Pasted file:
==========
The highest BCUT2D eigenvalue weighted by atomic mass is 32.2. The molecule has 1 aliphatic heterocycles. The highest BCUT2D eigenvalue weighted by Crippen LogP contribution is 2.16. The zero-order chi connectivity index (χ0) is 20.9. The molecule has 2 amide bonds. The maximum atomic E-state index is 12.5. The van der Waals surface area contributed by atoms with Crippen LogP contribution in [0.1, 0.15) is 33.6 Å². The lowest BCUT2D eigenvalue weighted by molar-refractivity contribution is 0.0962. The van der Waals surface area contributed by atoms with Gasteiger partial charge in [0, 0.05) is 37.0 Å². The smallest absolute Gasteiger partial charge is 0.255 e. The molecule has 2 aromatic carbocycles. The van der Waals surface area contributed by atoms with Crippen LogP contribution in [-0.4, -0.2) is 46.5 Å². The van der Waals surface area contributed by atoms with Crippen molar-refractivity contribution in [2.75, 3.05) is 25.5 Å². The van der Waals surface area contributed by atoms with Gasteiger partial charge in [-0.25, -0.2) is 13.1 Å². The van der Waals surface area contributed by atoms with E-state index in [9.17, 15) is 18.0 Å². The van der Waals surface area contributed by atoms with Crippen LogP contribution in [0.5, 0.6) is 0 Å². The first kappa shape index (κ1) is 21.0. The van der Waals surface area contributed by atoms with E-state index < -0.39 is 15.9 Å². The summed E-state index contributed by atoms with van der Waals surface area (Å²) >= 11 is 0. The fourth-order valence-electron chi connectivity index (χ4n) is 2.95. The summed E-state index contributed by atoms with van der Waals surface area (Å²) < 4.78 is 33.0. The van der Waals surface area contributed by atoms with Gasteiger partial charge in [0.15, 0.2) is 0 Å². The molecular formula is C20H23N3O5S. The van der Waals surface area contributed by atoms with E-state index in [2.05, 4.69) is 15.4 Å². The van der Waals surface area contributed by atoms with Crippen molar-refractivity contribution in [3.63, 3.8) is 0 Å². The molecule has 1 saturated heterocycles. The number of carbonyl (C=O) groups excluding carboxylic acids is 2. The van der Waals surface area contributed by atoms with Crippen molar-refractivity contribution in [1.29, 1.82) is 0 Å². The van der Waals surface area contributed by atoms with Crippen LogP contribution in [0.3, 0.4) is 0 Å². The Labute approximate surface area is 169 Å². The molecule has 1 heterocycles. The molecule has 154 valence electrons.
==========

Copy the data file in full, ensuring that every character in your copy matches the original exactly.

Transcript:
The highest BCUT2D eigenvalue weighted by atomic mass is 32.2. The molecule has 1 aliphatic heterocycles. The highest BCUT2D eigenvalue weighted by Crippen LogP contribution is 2.16. The zero-order chi connectivity index (χ0) is 20.9. The molecule has 2 amide bonds. The maximum atomic E-state index is 12.5. The van der Waals surface area contributed by atoms with Crippen LogP contribution in [0.1, 0.15) is 33.6 Å². The lowest BCUT2D eigenvalue weighted by molar-refractivity contribution is 0.0962. The van der Waals surface area contributed by atoms with Gasteiger partial charge in [0, 0.05) is 37.0 Å². The smallest absolute Gasteiger partial charge is 0.255 e. The molecule has 2 aromatic carbocycles. The van der Waals surface area contributed by atoms with Crippen LogP contribution in [-0.4, -0.2) is 46.5 Å². The van der Waals surface area contributed by atoms with Crippen molar-refractivity contribution in [2.75, 3.05) is 25.5 Å². The van der Waals surface area contributed by atoms with Gasteiger partial charge in [-0.25, -0.2) is 13.1 Å². The van der Waals surface area contributed by atoms with E-state index in [9.17, 15) is 18.0 Å². The van der Waals surface area contributed by atoms with Crippen LogP contribution in [0.5, 0.6) is 0 Å². The first kappa shape index (κ1) is 21.0. The van der Waals surface area contributed by atoms with E-state index < -0.39 is 15.9 Å². The summed E-state index contributed by atoms with van der Waals surface area (Å²) >= 11 is 0. The fourth-order valence-electron chi connectivity index (χ4n) is 2.95. The summed E-state index contributed by atoms with van der Waals surface area (Å²) < 4.78 is 33.0. The van der Waals surface area contributed by atoms with Gasteiger partial charge in [0.15, 0.2) is 0 Å². The molecular formula is C20H23N3O5S. The van der Waals surface area contributed by atoms with E-state index in [2.05, 4.69) is 15.4 Å². The van der Waals surface area contributed by atoms with Crippen molar-refractivity contribution in [3.63, 3.8) is 0 Å². The molecule has 1 saturated heterocycles. The number of carbonyl (C=O) groups excluding carboxylic acids is 2. The van der Waals surface area contributed by atoms with Crippen molar-refractivity contribution in [1.29, 1.82) is 0 Å². The van der Waals surface area contributed by atoms with Crippen LogP contribution in [0.3, 0.4) is 0 Å². The Labute approximate surface area is 169 Å². The molecule has 1 heterocycles. The molecule has 154 valence electrons.